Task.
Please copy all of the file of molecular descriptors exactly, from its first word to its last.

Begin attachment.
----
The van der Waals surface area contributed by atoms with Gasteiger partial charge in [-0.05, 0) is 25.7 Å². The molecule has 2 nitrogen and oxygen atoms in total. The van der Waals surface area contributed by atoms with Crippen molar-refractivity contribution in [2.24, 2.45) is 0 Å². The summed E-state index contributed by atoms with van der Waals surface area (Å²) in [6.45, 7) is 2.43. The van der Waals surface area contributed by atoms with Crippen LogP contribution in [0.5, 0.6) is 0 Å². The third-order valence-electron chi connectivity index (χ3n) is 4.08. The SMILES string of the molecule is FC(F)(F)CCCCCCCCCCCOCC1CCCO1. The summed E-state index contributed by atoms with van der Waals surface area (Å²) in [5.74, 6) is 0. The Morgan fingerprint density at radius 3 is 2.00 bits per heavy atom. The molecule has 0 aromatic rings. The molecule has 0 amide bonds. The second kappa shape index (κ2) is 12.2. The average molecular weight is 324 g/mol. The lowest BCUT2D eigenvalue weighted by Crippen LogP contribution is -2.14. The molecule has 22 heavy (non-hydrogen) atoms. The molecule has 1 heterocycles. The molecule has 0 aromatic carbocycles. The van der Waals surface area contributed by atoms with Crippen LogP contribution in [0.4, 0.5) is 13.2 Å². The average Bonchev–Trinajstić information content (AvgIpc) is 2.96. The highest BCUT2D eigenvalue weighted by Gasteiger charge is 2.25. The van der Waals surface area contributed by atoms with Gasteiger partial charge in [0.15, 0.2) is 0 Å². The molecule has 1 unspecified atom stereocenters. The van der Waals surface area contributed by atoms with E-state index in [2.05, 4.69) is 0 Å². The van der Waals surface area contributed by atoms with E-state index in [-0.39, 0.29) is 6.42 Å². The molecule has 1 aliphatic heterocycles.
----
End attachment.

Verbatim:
The van der Waals surface area contributed by atoms with Gasteiger partial charge in [-0.05, 0) is 25.7 Å². The molecule has 2 nitrogen and oxygen atoms in total. The van der Waals surface area contributed by atoms with Crippen molar-refractivity contribution in [2.24, 2.45) is 0 Å². The summed E-state index contributed by atoms with van der Waals surface area (Å²) in [6.45, 7) is 2.43. The van der Waals surface area contributed by atoms with Crippen LogP contribution in [0.5, 0.6) is 0 Å². The third-order valence-electron chi connectivity index (χ3n) is 4.08. The SMILES string of the molecule is FC(F)(F)CCCCCCCCCCCOCC1CCCO1. The summed E-state index contributed by atoms with van der Waals surface area (Å²) in [5.74, 6) is 0. The Morgan fingerprint density at radius 3 is 2.00 bits per heavy atom. The molecule has 0 aromatic rings. The molecule has 0 amide bonds. The second kappa shape index (κ2) is 12.2. The average molecular weight is 324 g/mol. The lowest BCUT2D eigenvalue weighted by Crippen LogP contribution is -2.14. The molecule has 22 heavy (non-hydrogen) atoms. The molecule has 1 heterocycles. The molecule has 0 aromatic carbocycles. The van der Waals surface area contributed by atoms with Crippen LogP contribution in [0.4, 0.5) is 13.2 Å². The average Bonchev–Trinajstić information content (AvgIpc) is 2.96. The highest BCUT2D eigenvalue weighted by Gasteiger charge is 2.25. The van der Waals surface area contributed by atoms with Gasteiger partial charge in [0.15, 0.2) is 0 Å². The molecule has 1 unspecified atom stereocenters. The van der Waals surface area contributed by atoms with E-state index in [2.05, 4.69) is 0 Å². The van der Waals surface area contributed by atoms with E-state index in [-0.39, 0.29) is 6.42 Å². The molecule has 1 aliphatic heterocycles.